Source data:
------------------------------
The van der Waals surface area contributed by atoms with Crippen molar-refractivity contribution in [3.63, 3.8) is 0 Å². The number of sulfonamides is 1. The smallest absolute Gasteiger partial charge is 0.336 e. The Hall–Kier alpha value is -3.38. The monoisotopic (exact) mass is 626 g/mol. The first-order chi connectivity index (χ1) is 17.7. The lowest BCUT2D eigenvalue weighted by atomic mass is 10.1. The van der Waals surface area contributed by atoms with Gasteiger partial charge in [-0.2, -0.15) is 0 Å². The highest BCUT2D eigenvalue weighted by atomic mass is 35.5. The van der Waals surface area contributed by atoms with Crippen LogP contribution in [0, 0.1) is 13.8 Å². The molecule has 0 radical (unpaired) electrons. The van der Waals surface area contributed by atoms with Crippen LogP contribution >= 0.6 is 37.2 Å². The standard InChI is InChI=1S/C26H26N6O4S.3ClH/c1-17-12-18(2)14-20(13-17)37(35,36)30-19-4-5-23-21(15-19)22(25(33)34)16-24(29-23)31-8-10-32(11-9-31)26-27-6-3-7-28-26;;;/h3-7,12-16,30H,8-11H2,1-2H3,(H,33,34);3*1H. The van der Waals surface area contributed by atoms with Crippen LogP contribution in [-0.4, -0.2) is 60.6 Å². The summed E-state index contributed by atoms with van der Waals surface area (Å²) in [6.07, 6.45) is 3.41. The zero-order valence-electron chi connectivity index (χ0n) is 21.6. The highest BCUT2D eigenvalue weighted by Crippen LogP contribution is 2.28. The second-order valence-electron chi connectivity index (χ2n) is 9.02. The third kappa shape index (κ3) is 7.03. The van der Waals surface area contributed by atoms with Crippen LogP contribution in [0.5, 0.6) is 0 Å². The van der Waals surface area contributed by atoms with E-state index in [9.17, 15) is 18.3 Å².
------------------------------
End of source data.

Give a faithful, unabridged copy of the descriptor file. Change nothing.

The van der Waals surface area contributed by atoms with Crippen molar-refractivity contribution in [3.63, 3.8) is 0 Å². The number of sulfonamides is 1. The smallest absolute Gasteiger partial charge is 0.336 e. The Hall–Kier alpha value is -3.38. The monoisotopic (exact) mass is 626 g/mol. The first-order chi connectivity index (χ1) is 17.7. The lowest BCUT2D eigenvalue weighted by atomic mass is 10.1. The van der Waals surface area contributed by atoms with Gasteiger partial charge in [-0.2, -0.15) is 0 Å². The highest BCUT2D eigenvalue weighted by atomic mass is 35.5. The van der Waals surface area contributed by atoms with Crippen LogP contribution in [0, 0.1) is 13.8 Å². The molecule has 0 radical (unpaired) electrons. The van der Waals surface area contributed by atoms with Crippen LogP contribution >= 0.6 is 37.2 Å². The standard InChI is InChI=1S/C26H26N6O4S.3ClH/c1-17-12-18(2)14-20(13-17)37(35,36)30-19-4-5-23-21(15-19)22(25(33)34)16-24(29-23)31-8-10-32(11-9-31)26-27-6-3-7-28-26;;;/h3-7,12-16,30H,8-11H2,1-2H3,(H,33,34);3*1H. The van der Waals surface area contributed by atoms with Crippen LogP contribution in [-0.4, -0.2) is 60.6 Å². The summed E-state index contributed by atoms with van der Waals surface area (Å²) in [6.07, 6.45) is 3.41. The zero-order valence-electron chi connectivity index (χ0n) is 21.6. The highest BCUT2D eigenvalue weighted by Crippen LogP contribution is 2.28. The second-order valence-electron chi connectivity index (χ2n) is 9.02. The third kappa shape index (κ3) is 7.03. The van der Waals surface area contributed by atoms with Crippen LogP contribution in [0.5, 0.6) is 0 Å². The van der Waals surface area contributed by atoms with E-state index in [9.17, 15) is 18.3 Å².